Once Upon a Time in the Top Spot: Madonna, “This Used To Be My Playground”
22 years ago today, Madonna hit the top of the Billboard Hot 100 with a song which, despite serving as the theme song for A League of Their Own (even if licensing restrictions ultimately kept it off the soundtrack), has continued a slow slide into semi-obscurity for reasons which we’ll get into a minute.
“This Used To Be My Playground” was a co-write between Madonna, Shep Pettibone, and – although he’s not actually credited on the track – Tony Shimkin, who also had a hand in composing seven of the 14 songs on Madonna’s 1992 album, Erotica, including the singles “Deeper and Deeper,” “Bad Girl,” and the title track. (Not coincidentally, “Playground” was written and recorded just before the completion of Erotica.)
In an interview with the website MadonnaTribe.com, Shimkin clarified that he wrote the string parts and the violin section solo for the song. “When we recorded it with Al Schmidt at Ocean Way studio in L.A., we had a 30-piece orchestra and Jeremy Lubbock did the string arrangements, (but) we never included the demo that had the solo string part in it when we had him chart everything out for the orchestra,” revealed Shimkin. “On the day we were recording, we thought we were done and realized we forgot the solo. I quickly sang the part to the copyist, who then charted it out for the violin players, and they got it recorded with one minute to spare on the clock. When you have a thirty piece orchestra, it can be super expensive to roll into a second hour of their time!”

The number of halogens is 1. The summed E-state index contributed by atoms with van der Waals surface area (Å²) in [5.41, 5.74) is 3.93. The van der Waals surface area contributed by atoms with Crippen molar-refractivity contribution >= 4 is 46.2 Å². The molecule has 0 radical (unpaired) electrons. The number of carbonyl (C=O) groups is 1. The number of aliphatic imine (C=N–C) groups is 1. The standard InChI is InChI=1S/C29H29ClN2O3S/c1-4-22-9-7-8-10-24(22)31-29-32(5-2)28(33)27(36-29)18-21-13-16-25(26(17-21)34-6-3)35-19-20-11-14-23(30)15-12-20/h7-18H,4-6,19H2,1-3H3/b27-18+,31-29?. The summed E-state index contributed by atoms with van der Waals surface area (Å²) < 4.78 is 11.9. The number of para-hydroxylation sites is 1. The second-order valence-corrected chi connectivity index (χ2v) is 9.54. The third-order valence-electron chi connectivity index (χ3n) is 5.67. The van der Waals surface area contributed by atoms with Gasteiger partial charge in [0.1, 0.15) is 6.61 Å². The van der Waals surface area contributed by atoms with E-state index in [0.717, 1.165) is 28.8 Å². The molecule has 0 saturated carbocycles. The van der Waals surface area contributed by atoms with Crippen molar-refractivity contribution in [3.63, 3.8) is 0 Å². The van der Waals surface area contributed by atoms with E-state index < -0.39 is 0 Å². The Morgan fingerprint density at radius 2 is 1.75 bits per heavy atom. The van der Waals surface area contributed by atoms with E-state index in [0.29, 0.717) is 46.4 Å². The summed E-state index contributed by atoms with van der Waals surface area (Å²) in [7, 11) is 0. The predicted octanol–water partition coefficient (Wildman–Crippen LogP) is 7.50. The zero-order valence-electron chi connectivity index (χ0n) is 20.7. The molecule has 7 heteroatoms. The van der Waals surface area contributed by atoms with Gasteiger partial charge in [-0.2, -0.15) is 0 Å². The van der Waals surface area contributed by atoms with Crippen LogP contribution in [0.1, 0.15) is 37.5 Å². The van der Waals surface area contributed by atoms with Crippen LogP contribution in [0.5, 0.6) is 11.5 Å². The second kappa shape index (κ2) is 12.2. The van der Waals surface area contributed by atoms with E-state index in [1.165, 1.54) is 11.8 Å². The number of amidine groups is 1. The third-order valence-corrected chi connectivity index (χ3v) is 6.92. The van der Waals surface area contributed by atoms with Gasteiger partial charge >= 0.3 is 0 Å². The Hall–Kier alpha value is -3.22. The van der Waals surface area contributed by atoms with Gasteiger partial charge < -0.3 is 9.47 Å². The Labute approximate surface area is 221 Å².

“This Used To Be My Playground” was released on June 16, 1992 and, as evidenced by this piece, the song obviously went on to become a huge hit in the US, but it also did quite well in Australia (#9), Holland (#8), France (#7), Belgium, Germany, Spain, and Switzerland (#6), South Africa (#4), the UK and Norway (#3), Ireland (#2), and Canada, Finland, Italy, and Sweden (#1). Heck, she even got a Golden Globe nomination for Best Original Song! But here’s the funny thing: Madonna has never performed it in concert, she never turned up to sing it on any TV shows, and although it can still be readily obtained via her 1995 ballads compilation, Something to Remember, it hasn’t made the cut for either of the greatest-hits collections she’s put out since then.
Is there a reason? You’d think there must be, but if there is, we don’t know what that reason is. All we know is that it’s still a lovely song 22 years on, and it’s certainly worth revisiting on the anniversary of its greatest U.S. success.